I’ve got a dirty mouth. I don’t say this with pride exactly, but there’s no shadow of shame either. I wish I could plead an inability to prevent these words from coming out of my face, but I can and have controlled myself. My daughters were young when their mom and I split up, my oldest in third grade and my youngest in preschool. The girls spent half their time with their mom and half living with me. Throughout their childhoods, I was the parent who never swore—not to say my ex-wife has a dirty mouth—she doesn’t, particularly—but I made a conscious effort not to swear in front of the girls, who noticed. In fact, Meri, my middle daughter, kept track of the number of times I swore in front of them—after three years, she announced I’d said seven swears, and three of them came when we were rear-ended at a stoplight. So . . . I have no excuse for my foul language.
When I was in seventh grade, for instance, I was sent to the principal’s office for telling my reading teacher she was a sexless whore. I don’t know what I meant by that, but I thought it was funny. In fact, I found it hilarious because of the oxymoronic nature—what could that even mean? Neither the teacher, nor Mr. Platine, the principal saw the humor potential. I believe I was given a week’s detention, and a requirement to apologize. Apparently I fought off the impulse to tell her she was a sexy whore, because I’m certain that would have resulted in suspension, and I don’t remember that as one of my junior-high felonies.
When I was in eighth grade, I had one of my favorite teachers of all time, Mr. Hodgdon, whom I insisted on calling Chuck, because that was his name, although here I’ll stick with the honorific. Mr. Hodgdon taught American history, and he was willing to let me write my five-page biographical paper on Superman while everyone else wrote about Eleanor Roosevelt or Herbert Hoover. He was a good man and a good teacher, and, except for my dirty mouth and love of a joke, I had no reason to ask him in class if he’d seen my socks. When he looked surprised, and said no, I told him I thought I’d left them under his bed the night before when I’d been with his wife. Even Mr. Hodgdon, even Chuck, couldn’t let that slide, and I spent more time with Mr. Platine.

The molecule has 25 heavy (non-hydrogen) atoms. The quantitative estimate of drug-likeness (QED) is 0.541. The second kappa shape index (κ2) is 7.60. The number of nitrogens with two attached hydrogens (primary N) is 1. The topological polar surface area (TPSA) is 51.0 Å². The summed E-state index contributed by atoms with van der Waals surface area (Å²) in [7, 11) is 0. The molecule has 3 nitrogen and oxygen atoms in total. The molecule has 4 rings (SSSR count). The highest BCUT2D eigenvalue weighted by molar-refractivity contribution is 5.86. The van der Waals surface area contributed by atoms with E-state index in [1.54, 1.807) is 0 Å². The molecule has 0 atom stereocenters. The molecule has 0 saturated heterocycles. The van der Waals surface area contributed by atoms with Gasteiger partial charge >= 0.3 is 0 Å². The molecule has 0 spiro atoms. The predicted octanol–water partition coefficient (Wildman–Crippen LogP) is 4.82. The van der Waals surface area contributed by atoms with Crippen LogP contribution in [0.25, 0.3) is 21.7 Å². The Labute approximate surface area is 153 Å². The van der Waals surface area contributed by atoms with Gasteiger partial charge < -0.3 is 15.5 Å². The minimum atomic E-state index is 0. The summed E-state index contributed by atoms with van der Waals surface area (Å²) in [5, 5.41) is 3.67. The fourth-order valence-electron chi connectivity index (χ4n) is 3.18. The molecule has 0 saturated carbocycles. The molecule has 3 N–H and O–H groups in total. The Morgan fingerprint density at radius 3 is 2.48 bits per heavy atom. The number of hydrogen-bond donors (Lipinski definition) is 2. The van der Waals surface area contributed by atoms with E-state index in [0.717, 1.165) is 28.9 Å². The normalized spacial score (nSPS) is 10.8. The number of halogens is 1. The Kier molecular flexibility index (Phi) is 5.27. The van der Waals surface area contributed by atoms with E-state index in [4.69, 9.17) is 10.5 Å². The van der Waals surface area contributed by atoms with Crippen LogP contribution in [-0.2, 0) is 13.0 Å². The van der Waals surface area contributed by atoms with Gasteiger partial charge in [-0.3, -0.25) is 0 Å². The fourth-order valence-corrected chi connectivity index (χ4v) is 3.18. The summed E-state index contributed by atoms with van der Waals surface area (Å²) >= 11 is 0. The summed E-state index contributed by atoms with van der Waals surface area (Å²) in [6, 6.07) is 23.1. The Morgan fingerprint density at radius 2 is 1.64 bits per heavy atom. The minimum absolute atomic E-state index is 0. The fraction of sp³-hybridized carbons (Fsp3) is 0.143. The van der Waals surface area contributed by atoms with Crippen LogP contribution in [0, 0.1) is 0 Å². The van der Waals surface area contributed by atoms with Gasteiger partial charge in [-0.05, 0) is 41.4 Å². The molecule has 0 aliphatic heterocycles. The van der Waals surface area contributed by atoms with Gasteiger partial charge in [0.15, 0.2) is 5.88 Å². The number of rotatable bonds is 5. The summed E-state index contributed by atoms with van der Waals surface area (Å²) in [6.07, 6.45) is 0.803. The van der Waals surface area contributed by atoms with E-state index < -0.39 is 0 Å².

I could go on with ways the words dripping out of my face have hurt people and caused me problems. Documenting my bad language would take up too much space, and not lead us any further than this conclusion: I’ve got a dirty mouth. There are, however, two words I try never to use together, a phrase that I keep off my filthy lips. I can see you mentally placing bets—is it the CS-phrase? The MF-phrase? The QQ-phrase? None of those, whatever they might even have been.
The two-word phrase I don’t use is . . . “tiny house.”. I live in a well-designed and perfect (for me and for now) 72-square-foot converted motorcycle trailer. I call it a Tiny White Box—and I would have used Small instead of Tiny, but that domain name was already taken. (If you’re an Australian reader interested in having a website designed, please go to smallwhitebox.com—tell them I sent you just to confuse them.) The reason I don’t use those words to describe where I live is because I am not trendy, not cute, not clever, not anything but a man pushing 60, writing a lot and plotting the next phase of my life. Any time I describe where I live, someone will say, “Oh, how lucky! I’ve always dreamed of living in a (expletive deleted)! Do you watch that show?” Without wanting to sound holisticer than though, I haven’t seen THAT SHOW or any others—except for an inexplicable binging of “Crazy Ex-Girlfriend,” which I can’t explain except by my love of musicals—in years. If I were to change my stripes and start watching television, I would not start, middle or finish with the province of wealthy folks who dream of perfect simplicity in a too-too-too perfect redwood dollhouse. I dream of finishing a book, hiking with Sam (is a dog) and helping some veterans have a chance to write. I may call someone an MF or a CS or, even, when very angry, a QQ, but I do not and will not live in a TH.